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Ctrl-shift: An emergency summit for change in the UK
March 27, 2018
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By Kat Darling, SEA

Last week, the culmination of eight months of collaborative effort came to fruition as the Solidarity Economy Association (https://www.solidarityeconomy.coop/) joined co-organisers in Wigan, in the North of England, for CTRLShift: An Emergency Summit For Change. The event brought together 150 people representing almost as many organisations to work on action plans and projects that will deliver radical, positive social change, in light of the UK’s decision to leave the European Union.

Kat Darling, SEA’s communications manager, said: “Brexit – whether you agree with it or not – heralds a time of unprecedented rapid change and opportunity. Its timing, amongst unfolding and concurrent crises of the environment, social justice and the economy, mean that we are facing stark realities and starker choices if we are to ride the various storms and emerge as a more resilient, more sustainable society, culture and land base.

“SEA has been part of the CTRLShift organising group since its inception, and whilst co-organising an event of this scale, alongside 35 partner organisations, certainly had its challenges, the fact that such a diverse range of organisations, from across varying sectors all over the UK, were working together for meaningful change was incredibly exciting, and we’re excited about the tangible work that has, and will continue to, come out of the event.”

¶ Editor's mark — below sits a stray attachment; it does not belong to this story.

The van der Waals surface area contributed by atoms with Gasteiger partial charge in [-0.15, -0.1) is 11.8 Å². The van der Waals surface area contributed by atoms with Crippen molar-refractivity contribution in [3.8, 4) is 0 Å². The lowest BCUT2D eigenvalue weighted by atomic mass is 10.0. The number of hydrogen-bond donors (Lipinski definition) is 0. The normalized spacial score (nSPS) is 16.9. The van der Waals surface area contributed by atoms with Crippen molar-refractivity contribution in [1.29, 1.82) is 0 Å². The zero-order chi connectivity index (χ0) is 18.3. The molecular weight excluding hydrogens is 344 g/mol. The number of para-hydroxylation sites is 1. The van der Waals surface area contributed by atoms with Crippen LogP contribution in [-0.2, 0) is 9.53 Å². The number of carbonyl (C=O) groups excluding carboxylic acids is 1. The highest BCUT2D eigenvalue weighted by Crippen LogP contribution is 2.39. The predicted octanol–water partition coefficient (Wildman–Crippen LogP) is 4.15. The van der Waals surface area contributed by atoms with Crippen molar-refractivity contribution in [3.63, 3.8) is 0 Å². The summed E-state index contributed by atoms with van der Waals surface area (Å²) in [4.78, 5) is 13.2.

The organising team are still collating the outcomes of the event, which will be shared very soon, but in the meantime there are some great post-event reports like this one from Transition Network’s co-founder, Rob Hopkins,  this from Indra Adnan, co-initiator of The Alternative UK, and this report from Dr Bertie Russell, Research Associate in the Urban Institute.”

SEA joined national apex bodies like Permaculture Association, Co-operatives UK, and Transition Network, alongside organisations spanning the social justice, open democracy, food sovereignty and environmental movements, including the RSA, Schumacher College, Shared Assets, The People’s Food Policy, UnLtd, Real Farming Trust, and Stir to Action. Find out more about CTRLSHift, and follow plan’s for future collaborative work, here – http://www.ctrlshiftsummit.org.uk/partners/

Media: STIR (UK) community toolbox special issue

“Our spring  2017 issue is a Community Toolbox of illustrated how-tos and articles to support more community-led change. With so many communities now interested in buying local assets and using co-operative governance, we decided to invite leading practitioners to introduce a tool and how it works.

How do you engage your local community? One way to start is to co-create a Local Economicc Blueprint. This tool is about bringing people together to explore how to change procurement strategies  at local anchor institutions, the opportunities for import substitution, and how to support local enterprises. It’s a really useful tool that allows you to identify local needs and build a strategy on how to get there, without assuming what the community needs. “

To help you set up, this issue addresses different themes:

  • What is Community Economic Development?